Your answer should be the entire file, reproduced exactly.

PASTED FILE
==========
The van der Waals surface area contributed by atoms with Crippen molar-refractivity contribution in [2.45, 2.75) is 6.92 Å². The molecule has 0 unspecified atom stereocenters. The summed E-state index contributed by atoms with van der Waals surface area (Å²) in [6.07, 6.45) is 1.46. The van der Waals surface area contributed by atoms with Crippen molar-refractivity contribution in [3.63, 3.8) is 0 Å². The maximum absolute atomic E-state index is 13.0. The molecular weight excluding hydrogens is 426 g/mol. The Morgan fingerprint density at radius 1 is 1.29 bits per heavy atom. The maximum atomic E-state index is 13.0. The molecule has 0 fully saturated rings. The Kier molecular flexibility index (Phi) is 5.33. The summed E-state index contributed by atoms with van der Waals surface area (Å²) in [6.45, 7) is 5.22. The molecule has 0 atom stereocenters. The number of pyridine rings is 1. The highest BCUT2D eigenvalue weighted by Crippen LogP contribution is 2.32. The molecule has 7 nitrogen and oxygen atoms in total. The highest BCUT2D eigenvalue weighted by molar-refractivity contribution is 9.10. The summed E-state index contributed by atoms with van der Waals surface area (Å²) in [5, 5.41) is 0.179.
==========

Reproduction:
The van der Waals surface area contributed by atoms with Crippen molar-refractivity contribution in [2.45, 2.75) is 6.92 Å². The molecule has 0 unspecified atom stereocenters. The summed E-state index contributed by atoms with van der Waals surface area (Å²) in [6.07, 6.45) is 1.46. The van der Waals surface area contributed by atoms with Crippen molar-refractivity contribution in [3.63, 3.8) is 0 Å². The maximum absolute atomic E-state index is 13.0. The molecular weight excluding hydrogens is 426 g/mol. The Morgan fingerprint density at radius 1 is 1.29 bits per heavy atom. The maximum atomic E-state index is 13.0. The molecule has 0 fully saturated rings. The Kier molecular flexibility index (Phi) is 5.33. The summed E-state index contributed by atoms with van der Waals surface area (Å²) in [6.45, 7) is 5.22. The molecule has 0 atom stereocenters. The number of pyridine rings is 1. The highest BCUT2D eigenvalue weighted by Crippen LogP contribution is 2.32. The molecule has 7 nitrogen and oxygen atoms in total. The highest BCUT2D eigenvalue weighted by molar-refractivity contribution is 9.10. The summed E-state index contributed by atoms with van der Waals surface area (Å²) in [5, 5.41) is 0.179.